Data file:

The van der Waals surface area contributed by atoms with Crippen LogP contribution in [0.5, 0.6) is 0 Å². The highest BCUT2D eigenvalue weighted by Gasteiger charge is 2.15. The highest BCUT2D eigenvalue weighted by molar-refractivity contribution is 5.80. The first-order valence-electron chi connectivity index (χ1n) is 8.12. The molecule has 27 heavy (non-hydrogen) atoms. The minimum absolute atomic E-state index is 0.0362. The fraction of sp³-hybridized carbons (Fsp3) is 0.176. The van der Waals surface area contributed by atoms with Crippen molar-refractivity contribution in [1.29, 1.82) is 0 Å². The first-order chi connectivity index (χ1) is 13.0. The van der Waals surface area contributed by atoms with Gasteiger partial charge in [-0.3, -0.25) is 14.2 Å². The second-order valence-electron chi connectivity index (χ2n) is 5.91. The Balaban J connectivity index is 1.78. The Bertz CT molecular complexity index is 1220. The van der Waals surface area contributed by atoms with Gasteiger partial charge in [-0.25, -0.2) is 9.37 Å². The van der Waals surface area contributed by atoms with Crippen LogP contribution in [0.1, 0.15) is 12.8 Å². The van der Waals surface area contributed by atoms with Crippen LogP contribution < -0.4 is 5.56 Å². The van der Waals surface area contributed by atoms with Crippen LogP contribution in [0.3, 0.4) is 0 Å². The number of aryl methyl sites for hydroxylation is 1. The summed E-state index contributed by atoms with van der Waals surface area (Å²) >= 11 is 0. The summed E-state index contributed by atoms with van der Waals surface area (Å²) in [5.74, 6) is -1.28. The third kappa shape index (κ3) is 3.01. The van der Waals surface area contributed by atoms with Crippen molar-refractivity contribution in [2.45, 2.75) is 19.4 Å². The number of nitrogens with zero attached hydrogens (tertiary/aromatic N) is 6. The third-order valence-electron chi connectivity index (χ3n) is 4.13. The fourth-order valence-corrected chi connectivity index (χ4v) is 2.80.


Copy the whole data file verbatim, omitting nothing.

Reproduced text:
The van der Waals surface area contributed by atoms with Crippen LogP contribution in [0.5, 0.6) is 0 Å². The highest BCUT2D eigenvalue weighted by Gasteiger charge is 2.15. The highest BCUT2D eigenvalue weighted by molar-refractivity contribution is 5.80. The first-order valence-electron chi connectivity index (χ1n) is 8.12. The molecule has 27 heavy (non-hydrogen) atoms. The minimum absolute atomic E-state index is 0.0362. The fraction of sp³-hybridized carbons (Fsp3) is 0.176. The van der Waals surface area contributed by atoms with Crippen molar-refractivity contribution in [1.29, 1.82) is 0 Å². The first-order chi connectivity index (χ1) is 13.0. The van der Waals surface area contributed by atoms with Gasteiger partial charge in [-0.3, -0.25) is 14.2 Å². The second-order valence-electron chi connectivity index (χ2n) is 5.91. The Balaban J connectivity index is 1.78. The Bertz CT molecular complexity index is 1220. The van der Waals surface area contributed by atoms with Gasteiger partial charge in [-0.25, -0.2) is 9.37 Å². The van der Waals surface area contributed by atoms with Crippen LogP contribution in [0.1, 0.15) is 12.8 Å². The van der Waals surface area contributed by atoms with Crippen LogP contribution < -0.4 is 5.56 Å². The van der Waals surface area contributed by atoms with Crippen LogP contribution in [0.3, 0.4) is 0 Å². The number of aryl methyl sites for hydroxylation is 1. The summed E-state index contributed by atoms with van der Waals surface area (Å²) >= 11 is 0. The summed E-state index contributed by atoms with van der Waals surface area (Å²) in [5.74, 6) is -1.28. The third kappa shape index (κ3) is 3.01. The van der Waals surface area contributed by atoms with Crippen molar-refractivity contribution in [2.45, 2.75) is 19.4 Å². The number of nitrogens with zero attached hydrogens (tertiary/aromatic N) is 6. The third-order valence-electron chi connectivity index (χ3n) is 4.13. The fourth-order valence-corrected chi connectivity index (χ4v) is 2.80.